“In the moonlight that filtered in between the pine trees,
 the white sand in front of the sanctuary glistened as if covered with frost.”
--Basho from The Narrow Road to the Deep North

As the daylight diminishes, and we can’t rely so much on our vision, the other senses seem to engage. 

About a month ago, my dog and I would encounter the rising sun as we took our morning walk.  Now we meander the dirt roads in the dark, noticing the smells of the skunks or feeling the moisture on the wind blowing down from the north.

the alter lanterns
are blown out again
autumn wind
--Issa

Sometimes, during the early morning, I think about how quickly the summer seemed to pass.  Often my thoughts  towards the greater shifting of time and how the human experience moves like the seasons.

Days and months never take their time.
The four seasons keep bustling each other

away. Cold wind churn lifeless branches.
Fallen leaves cover long paths. We’re frail,

crumbling more with each turning year.
Our temples turn white early, and once

Your hair flaunts that bleached streamer,
The road ahead starts closing steadily in.

This house is an inn awaiting travelers,
And I yet another guest leaving. All this

Leaving and leaving--where will I ever
End up? My old home’s on South Mountain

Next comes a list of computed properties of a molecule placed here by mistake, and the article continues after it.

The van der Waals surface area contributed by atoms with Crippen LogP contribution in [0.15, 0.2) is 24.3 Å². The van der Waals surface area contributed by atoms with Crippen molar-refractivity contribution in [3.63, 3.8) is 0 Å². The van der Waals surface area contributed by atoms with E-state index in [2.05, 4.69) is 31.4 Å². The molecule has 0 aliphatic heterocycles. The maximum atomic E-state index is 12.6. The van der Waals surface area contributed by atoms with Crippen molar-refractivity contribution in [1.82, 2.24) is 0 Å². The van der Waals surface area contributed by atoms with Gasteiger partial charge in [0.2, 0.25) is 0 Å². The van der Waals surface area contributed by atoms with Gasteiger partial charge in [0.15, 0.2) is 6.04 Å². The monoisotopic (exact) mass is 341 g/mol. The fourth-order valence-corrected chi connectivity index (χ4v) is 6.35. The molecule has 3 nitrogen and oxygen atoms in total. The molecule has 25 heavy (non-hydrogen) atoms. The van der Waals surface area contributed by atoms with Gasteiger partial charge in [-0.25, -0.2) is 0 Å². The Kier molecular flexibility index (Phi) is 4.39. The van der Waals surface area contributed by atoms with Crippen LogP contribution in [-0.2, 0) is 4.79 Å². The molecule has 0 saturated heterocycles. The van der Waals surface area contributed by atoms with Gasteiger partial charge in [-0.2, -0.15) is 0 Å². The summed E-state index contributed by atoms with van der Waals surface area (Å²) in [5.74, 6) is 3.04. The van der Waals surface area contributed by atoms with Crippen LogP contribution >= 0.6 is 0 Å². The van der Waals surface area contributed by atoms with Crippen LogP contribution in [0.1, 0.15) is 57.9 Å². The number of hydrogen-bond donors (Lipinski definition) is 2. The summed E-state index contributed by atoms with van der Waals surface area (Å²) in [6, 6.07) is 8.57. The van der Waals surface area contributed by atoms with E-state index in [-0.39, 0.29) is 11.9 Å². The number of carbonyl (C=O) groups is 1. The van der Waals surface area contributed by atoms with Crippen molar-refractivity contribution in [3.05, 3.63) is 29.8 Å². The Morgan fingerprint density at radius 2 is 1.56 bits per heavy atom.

--“Untitled” T’ao Ch’ien (365-427)

Recently, I was listening to Pádraig Ó Tuama discuss Andrés Cerpa’s poem “Seasonal without Spring: Autumn”. In his final reflection, Ó Tuama began talking about melancholy.  He says that “melancholy isn’t something to be avoided; that, actually, both melancholy and happiness can lead us into a certain sweet kind of reflection”.  

T’ao Ch’ien’s poem seems to embody this type of reflection. Ch’ien states that the guests are all leaving and he wonders where he might end up.  Yet, in this reflection he knows his home can be found on the mountain. His home can be found in his connection to nature.  Perhaps this finding of home in the midst of the passing of all things is that  “sweet kind of reflection” that Ó Tuama is referencing.

Mountain Photo by eberhard grossgasteiger
Photo by eberhard grossgasteiger on Pexels.com

References:

  1. University of Vermont: Fall Foliage: the How and Why